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[28] Some transpositions are too long, as I have pointed out in previous books,1 while at times they involve faulty structure, although some writers actually aim at this vicious type of transposition, in order to create an appearance of freedom and license, as in the following phrases from Maecenas, sole et aurora rubent plurima;2 inter se sacra movit aqua fraxinos;3 ne exequias quidem unus inter miserrimos viderem meas.4 The worst feature in these examples, is that he plays pranks [p. 523] with his structure while dealing with a sad theme. It is, however,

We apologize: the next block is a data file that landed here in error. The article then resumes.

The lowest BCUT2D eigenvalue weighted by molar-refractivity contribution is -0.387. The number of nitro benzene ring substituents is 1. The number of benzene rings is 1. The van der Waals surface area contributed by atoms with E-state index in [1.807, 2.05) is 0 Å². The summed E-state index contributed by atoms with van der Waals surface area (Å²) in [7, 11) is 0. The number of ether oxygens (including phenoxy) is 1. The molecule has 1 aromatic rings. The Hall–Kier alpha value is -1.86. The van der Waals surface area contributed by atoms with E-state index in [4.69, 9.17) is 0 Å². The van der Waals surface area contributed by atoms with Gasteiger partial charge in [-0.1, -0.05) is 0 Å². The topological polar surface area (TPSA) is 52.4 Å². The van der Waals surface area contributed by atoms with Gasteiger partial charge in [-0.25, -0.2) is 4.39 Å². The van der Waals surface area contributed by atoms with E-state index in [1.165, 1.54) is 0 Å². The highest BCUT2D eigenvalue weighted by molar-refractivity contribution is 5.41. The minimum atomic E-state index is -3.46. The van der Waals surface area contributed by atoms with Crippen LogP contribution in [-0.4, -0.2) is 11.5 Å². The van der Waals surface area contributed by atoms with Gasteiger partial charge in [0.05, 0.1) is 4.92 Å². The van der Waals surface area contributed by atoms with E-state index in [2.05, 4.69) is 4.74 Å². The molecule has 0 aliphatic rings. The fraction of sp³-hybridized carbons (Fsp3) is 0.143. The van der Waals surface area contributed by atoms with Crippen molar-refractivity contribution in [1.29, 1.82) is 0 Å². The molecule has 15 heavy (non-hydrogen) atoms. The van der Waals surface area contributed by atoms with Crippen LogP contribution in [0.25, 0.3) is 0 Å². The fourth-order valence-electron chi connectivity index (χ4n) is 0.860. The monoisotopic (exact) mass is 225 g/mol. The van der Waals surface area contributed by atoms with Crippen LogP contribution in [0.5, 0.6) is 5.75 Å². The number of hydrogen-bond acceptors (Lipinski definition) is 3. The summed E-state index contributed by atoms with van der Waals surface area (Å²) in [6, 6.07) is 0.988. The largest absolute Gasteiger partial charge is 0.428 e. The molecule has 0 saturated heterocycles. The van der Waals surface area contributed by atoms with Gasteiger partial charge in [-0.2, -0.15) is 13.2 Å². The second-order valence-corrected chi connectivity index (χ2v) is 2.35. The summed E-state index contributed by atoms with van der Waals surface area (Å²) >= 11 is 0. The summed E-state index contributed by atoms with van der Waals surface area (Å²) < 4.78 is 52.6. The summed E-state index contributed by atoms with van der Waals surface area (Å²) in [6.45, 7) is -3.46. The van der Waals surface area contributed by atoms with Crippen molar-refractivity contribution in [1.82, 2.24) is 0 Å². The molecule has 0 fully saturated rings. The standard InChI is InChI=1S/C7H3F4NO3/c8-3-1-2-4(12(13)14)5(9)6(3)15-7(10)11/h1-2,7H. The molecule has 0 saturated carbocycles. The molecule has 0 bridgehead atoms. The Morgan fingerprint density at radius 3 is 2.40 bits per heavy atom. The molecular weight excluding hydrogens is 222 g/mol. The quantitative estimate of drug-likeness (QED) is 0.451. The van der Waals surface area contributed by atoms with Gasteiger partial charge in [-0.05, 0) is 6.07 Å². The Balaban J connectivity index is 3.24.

1 Only, apparently, in VIII. ii. 14.

2 “They grow red in the sunlight and the fullness of dawn.” The meaning is uncertain, plurima might be neut. nom. plural.

3 “The sacred stream ran through the ash-grove.”

4 “May I never, alone amidst the most miserable of men, behold my own funeral rites.”

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